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Double Take
Maya de Paula Hanika, 6 June 2011

Evidently, the way that we interact with and curate art is changing; advances in the tech-world have allowed new forms of engagement between audience and creator, social media has augmented our communities, and the internet’s proliferation of collaborative opportunities continues. Revisiting examples from my last post, Hackney Podcast and the New York Neo-Futurists (innovative theater and radio producers from London and New York) are progressing their practice with GPS technology. The general public can now access and curate their own exhibits from a wealth of global masterpieces, via online tools like the Google Art Project. But artists themselves are reacting in different ways, using analysis of post-digital sociology to comment on rather than pioneer the ‘revolution’.

Tom McCarthy and Johan Grimonprez are two artists whose works highlight the contrary possibilities and pitfalls of technological advancement. Their new feature film Double Take recently screened at the home of Cabinet Magazine in Brooklyn, New York. Grimonprez is a fine art filmmaker who blurs intention by hopping from media presented as art, to art turned into media, and back again, famous for his pre 9/11 work Dial H-I-S-T-O-R-Y a surveillance of the media’s escalating obsession with terrorism. His critical investigations address the sinister potential of the information superhighway, and bring our unconscious acceptance of its necessity into question.

His new work is dense and almost farcical with parallels, chronicling the cold war, the kitchen debate, the birth of television media and its living room parade of fear and power, alongside McCarthy’s screenplay: A Borgesian encounter between Alfred Hitchcock and his double on the set of The Birds.

McCarthy is a British artist and writer with a focus on transmission, allegory, duplication, and the distortions they effect. In 2004, with his semi-fictitious International Necronautical Society – an anarchic art group inspired by the manifestos of Futurism and Surrealism – McCarthy set up a broadcasting unit at the ICA and used Burroughs’ cut-ups technique and concepts of viral-media to generate poem codes that were broadcast over various radio stations across the world.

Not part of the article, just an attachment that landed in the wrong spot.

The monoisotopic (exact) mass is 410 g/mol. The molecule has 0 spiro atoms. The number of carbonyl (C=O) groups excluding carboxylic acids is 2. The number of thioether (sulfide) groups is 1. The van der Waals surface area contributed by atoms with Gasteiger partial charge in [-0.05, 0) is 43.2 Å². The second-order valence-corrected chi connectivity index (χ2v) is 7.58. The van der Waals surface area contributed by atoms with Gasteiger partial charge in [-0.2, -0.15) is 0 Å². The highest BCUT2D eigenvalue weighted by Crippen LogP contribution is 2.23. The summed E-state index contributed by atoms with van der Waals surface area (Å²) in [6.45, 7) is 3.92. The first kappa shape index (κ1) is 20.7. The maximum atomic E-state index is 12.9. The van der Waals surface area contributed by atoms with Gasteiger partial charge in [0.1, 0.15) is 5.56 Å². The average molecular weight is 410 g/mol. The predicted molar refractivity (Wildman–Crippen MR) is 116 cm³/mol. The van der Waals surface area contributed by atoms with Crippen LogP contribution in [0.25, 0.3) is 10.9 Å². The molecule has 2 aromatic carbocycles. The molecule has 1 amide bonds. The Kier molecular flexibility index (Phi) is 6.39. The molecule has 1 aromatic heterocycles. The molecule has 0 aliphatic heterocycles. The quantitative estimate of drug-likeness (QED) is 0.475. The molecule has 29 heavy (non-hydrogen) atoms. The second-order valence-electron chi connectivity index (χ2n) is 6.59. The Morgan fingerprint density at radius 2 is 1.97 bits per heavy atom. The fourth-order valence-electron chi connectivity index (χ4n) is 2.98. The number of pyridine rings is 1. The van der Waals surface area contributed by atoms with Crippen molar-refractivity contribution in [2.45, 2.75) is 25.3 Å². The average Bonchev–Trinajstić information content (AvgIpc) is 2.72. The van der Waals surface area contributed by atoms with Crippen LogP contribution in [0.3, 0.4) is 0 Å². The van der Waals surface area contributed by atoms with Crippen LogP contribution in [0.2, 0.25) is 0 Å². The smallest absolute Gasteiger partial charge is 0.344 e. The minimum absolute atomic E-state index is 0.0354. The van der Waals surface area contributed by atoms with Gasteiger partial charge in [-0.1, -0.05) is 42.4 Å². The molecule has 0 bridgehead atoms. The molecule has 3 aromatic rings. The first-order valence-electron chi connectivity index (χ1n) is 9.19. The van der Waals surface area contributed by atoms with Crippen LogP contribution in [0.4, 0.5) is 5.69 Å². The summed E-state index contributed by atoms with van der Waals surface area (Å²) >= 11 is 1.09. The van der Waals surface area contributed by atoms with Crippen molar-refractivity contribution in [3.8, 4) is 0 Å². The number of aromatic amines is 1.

Both artists examine in fascinating detail the great possibilities of transmission alongside the infiltratory nature of technology and its potentiality to isolate the consumer. With this film McCarthy and Grimonprez look to the past and the birth of broadcast media in western society with radio and television, but the debate remains the same in our contemporary digital landscape; are we maintaining an awareness of the changing world around us, and to whose benefit and what purpose is it that we be so connected?

With the hope that I don’t create a lasting impression of myself as a technophobic curmudgeon, I leave you with an image of the cosmonaut set adrift in Tom McCarthy’s novel Men in Space, who suffers a fate similar to that which I fear. Working as a radio surveillance operative, he starts out boasting of his consistently good signal, but finally ends up losing the signal and becoming cut off from all communication, deafened and lost in space.

Now I’m off to the garden shed to whittle myself a new backgammon set. If anyone needs me, send a telegram.

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Categories :  Artists | Film | Filmmaker
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7 September 2011
Issue 09

After some creative strategy brainstorming over here at HQ we have decided to take a new direction with our next issue.

Issue 09 will be the first in a continuing series of themed issues of The [Un]Observed. With this focus we aim to challenge our curatorial style, to continue to forefront the work of a growing number of artists and producers, whilst allowing The [Un]Observed to realize itself more fully as a publication.

The first issue takes the theme of Borders. We are already over the moon about the works we have lined up and can’t wait to share them with you.

7 September 2011
The [Un]Observed: Live

After the success of our last event at OHIO in March, we’re going for round two.

We’re hoping to add a performance element to the lineup, showcasing the talents of some amazing local artists, in addition to our selections from the magazine.

We are committed to maintaining our goal of clearing a space for creative thinkers and audiophiles to meet and mingle and listen. Stay tuned for details.

5 May 2011
Get Your Audio On (with food)

Francesca Panetta was in town and to celebrate, we decided we would have an audiofile party, a chance for people who love sound to geek out for the evening over delicious food. So a little over a week ago, we got together, at tart made by Philip, and talked shop with Andrew Roth, Ben Furstenberg, Aaron Ximm, Roman Mars, Amy Standen and Jeremiah Moore. We realized how fun it was and hope to have more audio parties in the future…

5 May 2011
We’re going Terrestrial…Again!

In less than two weeks, The [Un]Observed will have its debut on WGXC in New York, the radio station for the brilliant Free103point9 which presents some of the best transmission arts around. We’ll be launching our show with new work from the upcoming edition. On deck will also be the remarkable Gregory Whitehead who has been an inspiration for many on how to make great audio. Stay tuned on May 14th for The [Un]Observed on WGXC.

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